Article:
A life-long learner: Perham sixth-grader invited to exclusive STEM camp
Perham's Daisy Carlson, 11, was selected to attend an invite-only STEM camp for the summer of 2022.
PERHAM — The talent of Perham students is exhibited continuously every day of every year. When Perham School District's Teresa Anderson was a fourth-grade distance-learning teacher during the 2020-21 school year, she knew that her student, now-11-year-old Daisy Carlson, was filled with talent and potential.
"She's an independent, life-long learner — motivated, always pursuing knowledge," Anderson said of her former student.
Seeing Carlson's intelligence and motivation, Anderson nominated her for the invite-only National Youth Leadership Forum (NYLF) Pathways to STEM (science, technology, engineering and mathematics) program , a six-day camp that teaches elementary-aged kids about robots, medical training and crime investigation.
"Daisy is a student who thinks outside the box," Anderson said reflecting on why the camp was a good fit for Carlson. "Besides being amazing at math and reading and science, she is a student who cares about her classmates, is easy-going and compassionate and super patient. She has a nice balance of all those characteristics."
Carlson received a letter in late summer 2021, telling her she'd been chosen to attend. After some consideration, Carlson and her mother, Abby Dralle, decided that the Pathways to STEM program would be good for her to pursue.
"I was really excited and proud," Carlson said remembering when she was nominated and invited to attend. "It was fun."
In late July 2022, Dralle drove Carlson all the way to the University of Minnesota in Minneapolis to attend Pathways to STEM. This was the first time Carlson would be away from home for several days, and while that was nerve-racking for Dralle, it was also exciting for them both. For five nights, Carlson slept in the dorms with other campers — some all the way from Florida — learning about different STEM subjects all day long.
During her time there, she learned how to put a splint on someone's arm, dissect a cow's heart, build and program a robot and more. She and her roommate even taught their robot to play soccer through the programming they learned.
Carlson's love for sports strongly influenced her time at the camp. She loves playing and watching basketball and participating in gymnastics. While she was learning about the medicine side of STEM, she realized that instead of watching athletes, she could also help them.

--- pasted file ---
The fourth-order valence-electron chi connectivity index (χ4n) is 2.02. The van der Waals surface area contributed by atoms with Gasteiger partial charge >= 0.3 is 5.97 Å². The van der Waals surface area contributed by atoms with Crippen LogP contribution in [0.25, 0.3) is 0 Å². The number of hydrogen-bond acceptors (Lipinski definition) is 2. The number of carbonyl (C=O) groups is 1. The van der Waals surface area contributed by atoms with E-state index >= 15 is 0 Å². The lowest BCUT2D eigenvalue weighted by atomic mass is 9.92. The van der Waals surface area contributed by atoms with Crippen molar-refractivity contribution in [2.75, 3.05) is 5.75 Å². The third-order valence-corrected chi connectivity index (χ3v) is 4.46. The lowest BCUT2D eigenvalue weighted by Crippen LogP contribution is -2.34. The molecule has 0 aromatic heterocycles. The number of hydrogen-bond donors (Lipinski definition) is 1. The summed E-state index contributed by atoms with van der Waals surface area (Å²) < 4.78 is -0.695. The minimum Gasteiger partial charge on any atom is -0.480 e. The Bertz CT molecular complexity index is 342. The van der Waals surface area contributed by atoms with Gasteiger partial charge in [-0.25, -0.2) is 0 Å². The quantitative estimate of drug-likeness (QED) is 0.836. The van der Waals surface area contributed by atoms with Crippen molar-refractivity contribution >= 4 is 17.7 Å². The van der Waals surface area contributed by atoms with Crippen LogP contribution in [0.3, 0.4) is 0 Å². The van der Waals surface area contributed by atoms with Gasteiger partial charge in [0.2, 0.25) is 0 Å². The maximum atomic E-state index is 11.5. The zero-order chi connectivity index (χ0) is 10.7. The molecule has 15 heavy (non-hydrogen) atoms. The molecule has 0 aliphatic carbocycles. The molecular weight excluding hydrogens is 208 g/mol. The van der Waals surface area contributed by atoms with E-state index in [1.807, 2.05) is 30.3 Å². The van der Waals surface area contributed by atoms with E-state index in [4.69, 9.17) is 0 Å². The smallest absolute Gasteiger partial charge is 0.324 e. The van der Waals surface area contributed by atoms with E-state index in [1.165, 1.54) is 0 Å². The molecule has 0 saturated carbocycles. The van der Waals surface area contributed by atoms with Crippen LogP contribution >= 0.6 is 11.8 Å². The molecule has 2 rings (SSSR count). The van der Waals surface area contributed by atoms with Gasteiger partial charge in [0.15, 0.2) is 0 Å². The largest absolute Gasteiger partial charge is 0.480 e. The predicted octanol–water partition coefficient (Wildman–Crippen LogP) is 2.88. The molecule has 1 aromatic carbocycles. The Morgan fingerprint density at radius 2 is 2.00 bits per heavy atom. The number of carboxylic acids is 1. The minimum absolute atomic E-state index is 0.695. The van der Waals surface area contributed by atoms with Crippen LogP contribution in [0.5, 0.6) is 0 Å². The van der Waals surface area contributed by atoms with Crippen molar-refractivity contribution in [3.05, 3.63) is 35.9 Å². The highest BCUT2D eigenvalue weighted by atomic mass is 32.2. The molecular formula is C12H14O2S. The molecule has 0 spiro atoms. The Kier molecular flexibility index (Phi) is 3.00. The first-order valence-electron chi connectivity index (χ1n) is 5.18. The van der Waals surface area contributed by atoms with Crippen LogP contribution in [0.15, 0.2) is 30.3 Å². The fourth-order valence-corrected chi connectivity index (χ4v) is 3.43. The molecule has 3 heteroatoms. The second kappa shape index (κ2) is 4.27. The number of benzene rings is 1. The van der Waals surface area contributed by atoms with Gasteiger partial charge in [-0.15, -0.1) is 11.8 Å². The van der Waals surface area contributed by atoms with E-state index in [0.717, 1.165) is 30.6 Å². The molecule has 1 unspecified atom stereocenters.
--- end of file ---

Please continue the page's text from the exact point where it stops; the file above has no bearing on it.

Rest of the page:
"Not only do you get to enjoy it, but you can make a career out of it," Dralle said, explaining her daughter's interest.
Carlson liked incorporating education into her love for sports so much that she wants to return to a specific NYLF camp next year. They offer individual camps geared exclusively toward different STEM subjects, such as a medicine camp, a law camp or even an engineering camp.
"I like the medicine and programming," Carlson said when asked what she'd like to do next year.
When Dralle picked Carlson up after six days of camp, they talked about all the different things Carlson learned and loved.
While she is now back in Perham, she got to bring her new robot home — built and programmed by her — and a love for STEM along with her. She enjoyed learning with other kids her age with similar interests as her, and she described the camp as a very fun time.
For more information on NYLF, go to envisionexperience.com .
"Hearing from (Carlson's) family how much she loved it, I thought, 'Yes, this was perfect for her,'" Anderson said. "It's exactly how I imagined it would be, that she would love it, and it would be a good fit.
"As I said, she's an independent life-long learner. She's self-motivated and is always pursuing knowledge on her own … I'm just excited she got the opportunity."